Circadian clocks

keep your body in synchrony with the daily changes in your environment. These clocks are employed ubiquitously by almost all organisms. Even some bacteria have developed a way to tell time in order to prepare themselves during night to harvest light after sunrise. The clock in these simple creatures is surprisingly complex. It consists of two independent oscillators that are intertwined in a complicated manner.

We use stochastic simulations of the involved chemical reactions to elucidate the reason for this apparent redundancy. It turns out that these two mechanisms make the clock robust under all physiological conditions: the one oscillator based on the modification of proteins fails for rapidly growing bacteria. Conversely, the other oscillator based on production and degradation of proteins is very costly for starving bacteria. Consequently, only the combination yields an optimal configuration that can be used as an efficient clock under all conditions. These predictions of the model have recently been confirmed by experiments published in Science.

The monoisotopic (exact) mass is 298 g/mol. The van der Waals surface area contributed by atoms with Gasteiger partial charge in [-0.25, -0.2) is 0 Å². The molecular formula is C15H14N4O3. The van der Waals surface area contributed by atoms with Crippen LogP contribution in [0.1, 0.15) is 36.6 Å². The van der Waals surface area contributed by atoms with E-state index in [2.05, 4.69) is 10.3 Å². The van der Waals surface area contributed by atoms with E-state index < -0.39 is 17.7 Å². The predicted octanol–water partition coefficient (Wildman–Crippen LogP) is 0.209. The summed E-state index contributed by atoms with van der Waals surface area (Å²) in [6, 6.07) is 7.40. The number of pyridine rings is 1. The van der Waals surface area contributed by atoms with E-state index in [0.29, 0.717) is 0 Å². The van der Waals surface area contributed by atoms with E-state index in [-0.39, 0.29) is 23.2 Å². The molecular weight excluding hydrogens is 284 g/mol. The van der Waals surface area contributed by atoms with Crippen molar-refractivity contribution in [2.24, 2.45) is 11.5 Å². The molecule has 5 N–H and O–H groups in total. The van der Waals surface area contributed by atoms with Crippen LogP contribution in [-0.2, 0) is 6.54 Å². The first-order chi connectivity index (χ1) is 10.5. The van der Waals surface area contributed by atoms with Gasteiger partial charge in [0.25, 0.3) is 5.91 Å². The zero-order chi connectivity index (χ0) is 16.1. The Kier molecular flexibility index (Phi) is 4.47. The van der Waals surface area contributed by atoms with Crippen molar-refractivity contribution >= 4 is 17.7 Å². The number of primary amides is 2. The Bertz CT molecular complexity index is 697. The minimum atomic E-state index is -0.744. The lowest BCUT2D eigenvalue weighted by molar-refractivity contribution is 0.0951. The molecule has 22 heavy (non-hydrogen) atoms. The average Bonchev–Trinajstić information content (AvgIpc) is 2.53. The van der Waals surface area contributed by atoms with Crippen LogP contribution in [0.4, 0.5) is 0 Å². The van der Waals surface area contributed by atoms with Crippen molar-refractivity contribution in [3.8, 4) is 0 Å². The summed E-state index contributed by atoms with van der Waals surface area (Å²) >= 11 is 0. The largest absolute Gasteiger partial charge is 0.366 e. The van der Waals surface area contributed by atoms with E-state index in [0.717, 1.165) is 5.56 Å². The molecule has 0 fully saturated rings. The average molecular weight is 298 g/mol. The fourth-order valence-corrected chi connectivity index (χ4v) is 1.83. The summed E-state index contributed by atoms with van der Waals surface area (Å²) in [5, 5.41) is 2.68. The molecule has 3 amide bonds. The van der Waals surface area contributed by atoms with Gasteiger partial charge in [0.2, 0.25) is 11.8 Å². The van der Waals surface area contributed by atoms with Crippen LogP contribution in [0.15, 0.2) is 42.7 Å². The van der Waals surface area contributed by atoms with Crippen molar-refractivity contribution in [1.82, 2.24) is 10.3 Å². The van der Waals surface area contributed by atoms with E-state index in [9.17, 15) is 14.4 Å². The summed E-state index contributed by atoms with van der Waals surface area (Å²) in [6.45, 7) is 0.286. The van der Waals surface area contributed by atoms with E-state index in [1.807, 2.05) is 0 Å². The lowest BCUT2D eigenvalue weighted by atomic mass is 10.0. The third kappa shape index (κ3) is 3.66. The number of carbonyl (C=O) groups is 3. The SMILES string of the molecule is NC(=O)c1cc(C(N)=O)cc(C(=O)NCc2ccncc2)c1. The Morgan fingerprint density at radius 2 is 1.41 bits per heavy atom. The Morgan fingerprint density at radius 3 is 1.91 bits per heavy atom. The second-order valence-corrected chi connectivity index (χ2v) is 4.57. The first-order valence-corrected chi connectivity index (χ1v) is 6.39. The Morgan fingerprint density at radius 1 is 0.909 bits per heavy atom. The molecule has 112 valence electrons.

Publication: Zwicker et al, PNAS (2010)

Automated image analysis

is an important tool in quantitative biology. In many experiments, manual analysis of the movies of modern high-throughput microscopy is a bottleneck. Additionally, using computer algorithms often has the advantage that the bias of the human investigator is reduced and that the reproducibility is increased. Furthermore, a well-composed algorithm can obtain the required data with a higher precision than manual measurements.

In this project, we aimed at analyzing movies of microtubules moving on a functionalized surface. A typical movie would have many of those elongated filaments moving at the same time. Bending and crossing of microtubules makes writing a robust algorithm challenging. We wrote a computer program named FIESTA that analyzes such movies automatically. The program provides an easy to use interface and is able to track both elongated objects and single particles with nanometer precision.

Publication: Ruhnow et al, Biophy. J (2011)